Bethania Mental Hospital (Chortitza Mennonite Settlement, Zaporizhia Oblast, Ukraine)
|Bethania Mental Hospital
Source: Mennonite Heritage Centre Archives Photograph Collection, Winnipeg, MB
The Bethania Mental Hospital was established in 1910 on the land of the former village of Alt-Kronsweide, Chortitza settlement, Russia, by the Allgemeine Bundeskonferenz, patterned after Bodelschwingh's "Bethel" at Bielefeld, Germany, was the first Mennonite mental hospital and the only one established in Europe., On 15 March 1911, the "Bethel" unit was opened providing room for 16 women, and was followed by the "Salem" unit on 20 August 1911, housing 16 men. Among the 53 patients cared for from 15 August 1911 to 1 December 1912, were 11 acute and 20 chronic mental cases; 8 were epileptic, 12 developmentally limited, and 2 with organic nervous disorders. Of these, 2 were dismissed as healed, 3 as improved, 6 without improvement, and 3 died. Eleven patients had no training, 34 had elementary school, 7 had secondary school, and one was a university graduate. About one third of the patients were admitted free while the others paid 240 rubles per year. The total income (including money for building) by 1 July 1912, was 262,339.90 rubles. The value of Bethania was estimated at this time as being 219,630 rubles.
In March 1911, 22 more beds were added in each division, providing a total of 76 rooms. Of the 88 patients cared for during this year, 2 were under 10 years of age, 19 between 10 and 20, 17 between 20 and 30, 26 between 30 and 40, 8 between 40 and 50; 61 were unmarried, 21 married, and 6 widowed. Almost all Mennonite settlements were represented. Mennonite patients received preference but others were also accepted. Originally the institution had been planned as one sponsored by all Protestant groups in Russia, but this intention could not be accomplished. The conference was the sponsor and owner of Bethania. It was operated by a board of eight directors, most of whom were leading businessmen and industrialists with J. J. Suderman as chairman, and J. G. Lepp as treasurer. Contributions were raised throughout the settlements and congregations. During the second half of 1912 they amounted to 27,600 rubles. However, some of the industrialists and large estate owners contributed up to 40,000 and more. The budget for the year 1912-1913 was 37,956.67 rubles. Many of the contributions came in as gifts-in-kind.
The first housefather was Peter Schellenberg, who was succeeded by Jakob K. Janzen (1912-1920). Some of the nurses had received training in Bielefeld. The first doctor was W. Stieda, who was later assisted by I. Thiessen.
World War I stopped the rapid development of Bethania and the following Revolution brought it to a gradual end. The report of 1925 summarizes the results of the activities of Bethania during, the 15 years of its history. During this time Bethania had had a total of 991 patients, of whom 203 were buried in its own cemetery. Five different doctors, 78 male nurses, 86 female nurses, and 353 additional staff members had served the institution. Of the 204 patients cared for during the year 1925, 101 were Russian, 87 German, and 16 Jewish. After the Revolution the institution was taken over by the province and in 1925 by the federal government. Of the 32,297 rubles received in 1925, 4,868 still came from Mennonite congregations and the rest from the government. The institution still farmed some 200 acres of land. Help in addition to the regular nurses came from the medical school at Halbstadt, Molotschna, which used it for internship.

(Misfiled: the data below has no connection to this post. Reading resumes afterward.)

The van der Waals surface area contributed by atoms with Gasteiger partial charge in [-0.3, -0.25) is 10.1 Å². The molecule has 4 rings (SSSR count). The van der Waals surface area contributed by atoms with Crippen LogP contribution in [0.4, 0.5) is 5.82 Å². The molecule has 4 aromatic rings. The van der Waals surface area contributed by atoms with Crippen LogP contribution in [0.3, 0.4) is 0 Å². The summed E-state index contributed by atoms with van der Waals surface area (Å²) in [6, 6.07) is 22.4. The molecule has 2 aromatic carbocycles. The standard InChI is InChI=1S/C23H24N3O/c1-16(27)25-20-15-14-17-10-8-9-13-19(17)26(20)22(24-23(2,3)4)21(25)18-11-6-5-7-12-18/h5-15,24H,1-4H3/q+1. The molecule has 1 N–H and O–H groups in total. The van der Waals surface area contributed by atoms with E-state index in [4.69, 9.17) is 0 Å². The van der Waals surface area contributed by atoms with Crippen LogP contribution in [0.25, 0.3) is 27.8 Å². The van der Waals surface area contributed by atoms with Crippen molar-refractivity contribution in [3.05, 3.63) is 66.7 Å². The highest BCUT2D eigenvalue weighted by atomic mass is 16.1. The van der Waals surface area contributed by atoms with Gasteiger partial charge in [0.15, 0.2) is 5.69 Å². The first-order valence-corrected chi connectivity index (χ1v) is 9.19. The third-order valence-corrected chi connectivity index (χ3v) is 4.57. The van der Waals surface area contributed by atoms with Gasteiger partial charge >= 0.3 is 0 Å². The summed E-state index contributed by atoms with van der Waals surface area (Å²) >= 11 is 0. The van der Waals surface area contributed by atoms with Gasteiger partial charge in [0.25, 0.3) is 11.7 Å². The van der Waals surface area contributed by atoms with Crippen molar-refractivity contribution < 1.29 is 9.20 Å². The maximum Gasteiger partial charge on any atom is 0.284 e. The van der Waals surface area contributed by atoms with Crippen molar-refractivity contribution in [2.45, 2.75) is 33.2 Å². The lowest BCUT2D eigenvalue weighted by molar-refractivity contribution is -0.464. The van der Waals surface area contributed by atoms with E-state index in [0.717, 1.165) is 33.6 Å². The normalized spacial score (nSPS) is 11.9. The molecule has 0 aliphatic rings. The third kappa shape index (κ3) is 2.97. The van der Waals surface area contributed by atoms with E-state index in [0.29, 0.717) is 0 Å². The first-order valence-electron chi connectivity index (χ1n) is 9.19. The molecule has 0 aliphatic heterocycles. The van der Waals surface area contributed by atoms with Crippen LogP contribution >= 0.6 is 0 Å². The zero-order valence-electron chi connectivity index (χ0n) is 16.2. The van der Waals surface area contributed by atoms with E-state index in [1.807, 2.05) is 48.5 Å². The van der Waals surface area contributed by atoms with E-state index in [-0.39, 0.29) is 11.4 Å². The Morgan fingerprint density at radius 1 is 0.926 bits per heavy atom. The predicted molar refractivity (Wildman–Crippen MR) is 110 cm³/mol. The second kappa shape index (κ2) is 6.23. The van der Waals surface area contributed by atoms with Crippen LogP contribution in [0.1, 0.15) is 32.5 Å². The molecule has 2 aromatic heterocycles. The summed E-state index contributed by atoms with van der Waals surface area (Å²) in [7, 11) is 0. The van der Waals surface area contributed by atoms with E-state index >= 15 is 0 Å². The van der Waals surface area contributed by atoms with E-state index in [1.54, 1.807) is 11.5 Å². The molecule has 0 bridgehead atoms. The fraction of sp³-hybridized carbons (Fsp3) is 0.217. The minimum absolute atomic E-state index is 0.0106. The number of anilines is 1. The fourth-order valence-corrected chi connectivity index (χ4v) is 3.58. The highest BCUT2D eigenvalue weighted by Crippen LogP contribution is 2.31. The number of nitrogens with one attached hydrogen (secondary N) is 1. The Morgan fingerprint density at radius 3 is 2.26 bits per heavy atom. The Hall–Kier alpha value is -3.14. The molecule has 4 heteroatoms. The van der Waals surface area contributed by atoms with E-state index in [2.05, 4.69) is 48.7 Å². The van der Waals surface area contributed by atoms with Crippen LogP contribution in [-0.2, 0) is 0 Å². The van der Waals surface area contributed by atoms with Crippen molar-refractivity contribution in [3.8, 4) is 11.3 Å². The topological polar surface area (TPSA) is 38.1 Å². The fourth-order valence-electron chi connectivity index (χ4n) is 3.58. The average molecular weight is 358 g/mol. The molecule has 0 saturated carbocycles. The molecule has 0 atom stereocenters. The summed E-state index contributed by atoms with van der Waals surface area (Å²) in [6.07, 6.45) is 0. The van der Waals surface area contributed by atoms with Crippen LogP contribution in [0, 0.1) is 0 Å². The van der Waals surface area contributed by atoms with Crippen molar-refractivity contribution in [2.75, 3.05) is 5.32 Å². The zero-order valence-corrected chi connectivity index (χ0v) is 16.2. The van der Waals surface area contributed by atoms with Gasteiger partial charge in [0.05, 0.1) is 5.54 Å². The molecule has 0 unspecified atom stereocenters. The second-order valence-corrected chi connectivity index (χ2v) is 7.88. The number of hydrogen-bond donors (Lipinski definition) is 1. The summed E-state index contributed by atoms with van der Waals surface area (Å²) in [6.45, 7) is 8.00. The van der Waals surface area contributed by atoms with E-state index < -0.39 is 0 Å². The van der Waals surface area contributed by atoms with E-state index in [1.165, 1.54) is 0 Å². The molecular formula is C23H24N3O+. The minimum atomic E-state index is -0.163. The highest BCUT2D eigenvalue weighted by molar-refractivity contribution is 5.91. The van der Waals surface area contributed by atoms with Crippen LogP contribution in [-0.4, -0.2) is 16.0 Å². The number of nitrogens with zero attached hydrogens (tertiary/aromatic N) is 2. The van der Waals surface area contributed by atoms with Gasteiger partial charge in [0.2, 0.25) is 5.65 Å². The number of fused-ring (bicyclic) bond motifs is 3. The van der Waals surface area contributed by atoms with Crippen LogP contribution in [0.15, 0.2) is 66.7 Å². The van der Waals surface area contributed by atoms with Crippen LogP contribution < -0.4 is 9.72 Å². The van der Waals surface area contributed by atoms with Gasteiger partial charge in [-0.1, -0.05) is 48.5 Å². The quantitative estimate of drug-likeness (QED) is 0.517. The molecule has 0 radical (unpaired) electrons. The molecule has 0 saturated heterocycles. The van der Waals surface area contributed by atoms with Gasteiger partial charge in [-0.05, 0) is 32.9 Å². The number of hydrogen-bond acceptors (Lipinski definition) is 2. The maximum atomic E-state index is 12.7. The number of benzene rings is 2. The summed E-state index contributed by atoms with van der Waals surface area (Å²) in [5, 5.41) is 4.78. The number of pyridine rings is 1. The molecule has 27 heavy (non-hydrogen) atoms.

When in 1927 the village of Einlage (Kitchkas) came under the backwater of the Dneprostroy power dam, Bethania had to be evacuated. At this time Dr. Erich A. Tavonius and Dr. I. Thiessen encouraged the Mennonite constituency to appeal to the government to transfer Bethania to Halbstadt. However, this did not materialize. On 9 May 1927 the patients, among them 33 Mennonites, were transferred to a mental hospital at Igren without the Mennonite personnel. That was the end of Bethania, one of the most successful and generally supported projects among the Mennonites of Russia. Dr. I. Thiessen had been connected with the institution almost throughout the 16 years of its existence. The last housefather was J. P. Wiebe.
Friesen, Peter M. The Mennonite Brotherhood in Russia (1789-1910), trans. J. B. Toews and others. Fresno, CA: Board of Christian Literature [M.B.], 1978, rev. ed. 1980
Friesen, Peter M. Die Alt-Evangelische Mennonitische Brüderschaft in Russland (1789-1910) im Rahmen der mennonitischen Gesamtgeschichte. Halbstadt: Verlagsgesellschaft "Raduga", 1911: 660.
Hege, Christian and Christian Neff. Mennonitisches Lexikon, 4 vols. Frankfurt & Weierhof: Hege; Karlsruhe: Schneider, 1913-1967: v. I, 202.
Stieda, W. "Bethania." Mennonitisches Jahrbuch (1911-12): 92-106; (1913): 154-162.
Wiebe, Joh. "Mitteilungen aus 'Bethania' (1925)." Unser Blatt I (Februay 1926): 95. See also Unser Blatt II (March 1927): 178; (July 1927): 304.
Adapted by permission of Herald Press, Harrisonburg, Virginia, and Waterloo, Ontario, from Mennonite Encyclopedia, Vol. 1, pp. 301-302. All rights reserved. For information on ordering the encyclopedia visit the Herald Press website.
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MLA style: Krahn, Cornelius. "Bethania Mental Hospital (Chortitza Mennonite Settlement, Zaporizhia Oblast, Ukraine)." Global Anabaptist Mennonite Encyclopedia Online. 1953. Web. 18 June 2013. http://www.gameo.org/encyclopedia/contents/B48436.html.
APA style: Krahn, Cornelius. (1953). Bethania Mental Hospital (Chortitza Mennonite Settlement, Zaporizhia Oblast, Ukraine). Global Anabaptist Mennonite Encyclopedia Online. Retrieved 18 June 2013, from http://www.gameo.org/encyclopedia/contents/B48436.html.